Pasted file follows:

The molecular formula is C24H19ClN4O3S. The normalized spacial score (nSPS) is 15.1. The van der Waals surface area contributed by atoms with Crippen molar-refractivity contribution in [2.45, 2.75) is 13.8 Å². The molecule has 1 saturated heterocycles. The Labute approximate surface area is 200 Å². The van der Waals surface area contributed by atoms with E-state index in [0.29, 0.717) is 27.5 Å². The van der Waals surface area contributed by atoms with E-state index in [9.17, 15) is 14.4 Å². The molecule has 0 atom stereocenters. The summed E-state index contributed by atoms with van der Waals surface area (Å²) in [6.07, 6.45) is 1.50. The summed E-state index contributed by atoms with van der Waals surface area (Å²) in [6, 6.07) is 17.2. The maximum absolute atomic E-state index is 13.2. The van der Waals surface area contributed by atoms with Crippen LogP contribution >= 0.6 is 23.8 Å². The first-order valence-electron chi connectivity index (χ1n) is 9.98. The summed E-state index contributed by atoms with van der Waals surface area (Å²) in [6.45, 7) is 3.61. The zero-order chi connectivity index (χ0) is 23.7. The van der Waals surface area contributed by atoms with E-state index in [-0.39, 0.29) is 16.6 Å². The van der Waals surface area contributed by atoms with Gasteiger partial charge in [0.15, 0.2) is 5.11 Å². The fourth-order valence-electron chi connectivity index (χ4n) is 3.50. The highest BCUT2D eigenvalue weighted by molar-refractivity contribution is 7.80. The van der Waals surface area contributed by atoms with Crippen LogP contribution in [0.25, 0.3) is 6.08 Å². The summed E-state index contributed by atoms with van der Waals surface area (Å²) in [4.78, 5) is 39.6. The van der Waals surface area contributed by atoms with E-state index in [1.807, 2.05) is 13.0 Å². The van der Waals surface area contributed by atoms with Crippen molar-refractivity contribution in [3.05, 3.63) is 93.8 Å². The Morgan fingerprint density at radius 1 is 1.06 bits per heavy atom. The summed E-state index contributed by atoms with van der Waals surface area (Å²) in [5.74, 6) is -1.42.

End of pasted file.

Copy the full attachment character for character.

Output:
The molecular formula is C24H19ClN4O3S. The normalized spacial score (nSPS) is 15.1. The van der Waals surface area contributed by atoms with Crippen molar-refractivity contribution in [2.45, 2.75) is 13.8 Å². The molecule has 1 saturated heterocycles. The Labute approximate surface area is 200 Å². The van der Waals surface area contributed by atoms with E-state index in [0.29, 0.717) is 27.5 Å². The van der Waals surface area contributed by atoms with E-state index in [9.17, 15) is 14.4 Å². The molecule has 0 atom stereocenters. The summed E-state index contributed by atoms with van der Waals surface area (Å²) in [6.07, 6.45) is 1.50. The summed E-state index contributed by atoms with van der Waals surface area (Å²) in [6, 6.07) is 17.2. The maximum absolute atomic E-state index is 13.2. The van der Waals surface area contributed by atoms with Crippen LogP contribution >= 0.6 is 23.8 Å². The first-order valence-electron chi connectivity index (χ1n) is 9.98. The summed E-state index contributed by atoms with van der Waals surface area (Å²) in [6.45, 7) is 3.61. The zero-order chi connectivity index (χ0) is 23.7. The van der Waals surface area contributed by atoms with E-state index in [-0.39, 0.29) is 16.6 Å². The van der Waals surface area contributed by atoms with Gasteiger partial charge in [0.15, 0.2) is 5.11 Å². The fourth-order valence-electron chi connectivity index (χ4n) is 3.50. The highest BCUT2D eigenvalue weighted by molar-refractivity contribution is 7.80. The van der Waals surface area contributed by atoms with Crippen LogP contribution in [0.25, 0.3) is 6.08 Å². The summed E-state index contributed by atoms with van der Waals surface area (Å²) in [4.78, 5) is 39.6. The van der Waals surface area contributed by atoms with E-state index in [1.807, 2.05) is 13.0 Å². The van der Waals surface area contributed by atoms with Crippen molar-refractivity contribution in [3.05, 3.63) is 93.8 Å². The Morgan fingerprint density at radius 1 is 1.06 bits per heavy atom. The summed E-state index contributed by atoms with van der Waals surface area (Å²) in [5.74, 6) is -1.42.